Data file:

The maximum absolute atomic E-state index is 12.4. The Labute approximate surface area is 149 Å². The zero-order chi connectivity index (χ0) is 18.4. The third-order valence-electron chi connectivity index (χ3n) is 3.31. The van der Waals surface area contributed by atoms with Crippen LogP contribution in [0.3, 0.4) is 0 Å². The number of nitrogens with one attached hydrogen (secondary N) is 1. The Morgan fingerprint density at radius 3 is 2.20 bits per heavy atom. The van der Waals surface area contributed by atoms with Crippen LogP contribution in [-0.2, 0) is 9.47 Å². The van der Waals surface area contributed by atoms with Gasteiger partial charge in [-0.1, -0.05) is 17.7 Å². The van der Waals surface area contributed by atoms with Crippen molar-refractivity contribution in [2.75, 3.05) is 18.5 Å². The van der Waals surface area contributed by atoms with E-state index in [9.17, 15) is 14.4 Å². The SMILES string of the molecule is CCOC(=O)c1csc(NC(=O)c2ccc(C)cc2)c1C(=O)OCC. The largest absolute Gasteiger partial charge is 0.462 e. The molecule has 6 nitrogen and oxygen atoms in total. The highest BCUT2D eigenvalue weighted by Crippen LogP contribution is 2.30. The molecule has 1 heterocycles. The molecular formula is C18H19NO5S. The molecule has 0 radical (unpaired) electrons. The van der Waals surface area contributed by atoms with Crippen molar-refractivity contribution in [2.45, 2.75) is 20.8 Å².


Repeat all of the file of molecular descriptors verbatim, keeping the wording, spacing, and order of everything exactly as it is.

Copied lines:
The maximum absolute atomic E-state index is 12.4. The Labute approximate surface area is 149 Å². The zero-order chi connectivity index (χ0) is 18.4. The third-order valence-electron chi connectivity index (χ3n) is 3.31. The van der Waals surface area contributed by atoms with Crippen LogP contribution in [0.3, 0.4) is 0 Å². The number of nitrogens with one attached hydrogen (secondary N) is 1. The Morgan fingerprint density at radius 3 is 2.20 bits per heavy atom. The van der Waals surface area contributed by atoms with Crippen LogP contribution in [-0.2, 0) is 9.47 Å². The van der Waals surface area contributed by atoms with Gasteiger partial charge in [-0.1, -0.05) is 17.7 Å². The van der Waals surface area contributed by atoms with Crippen molar-refractivity contribution in [2.75, 3.05) is 18.5 Å². The van der Waals surface area contributed by atoms with E-state index in [9.17, 15) is 14.4 Å². The SMILES string of the molecule is CCOC(=O)c1csc(NC(=O)c2ccc(C)cc2)c1C(=O)OCC. The largest absolute Gasteiger partial charge is 0.462 e. The molecule has 6 nitrogen and oxygen atoms in total. The highest BCUT2D eigenvalue weighted by Crippen LogP contribution is 2.30. The molecule has 1 heterocycles. The molecular formula is C18H19NO5S. The molecule has 0 radical (unpaired) electrons. The van der Waals surface area contributed by atoms with Crippen molar-refractivity contribution in [2.45, 2.75) is 20.8 Å².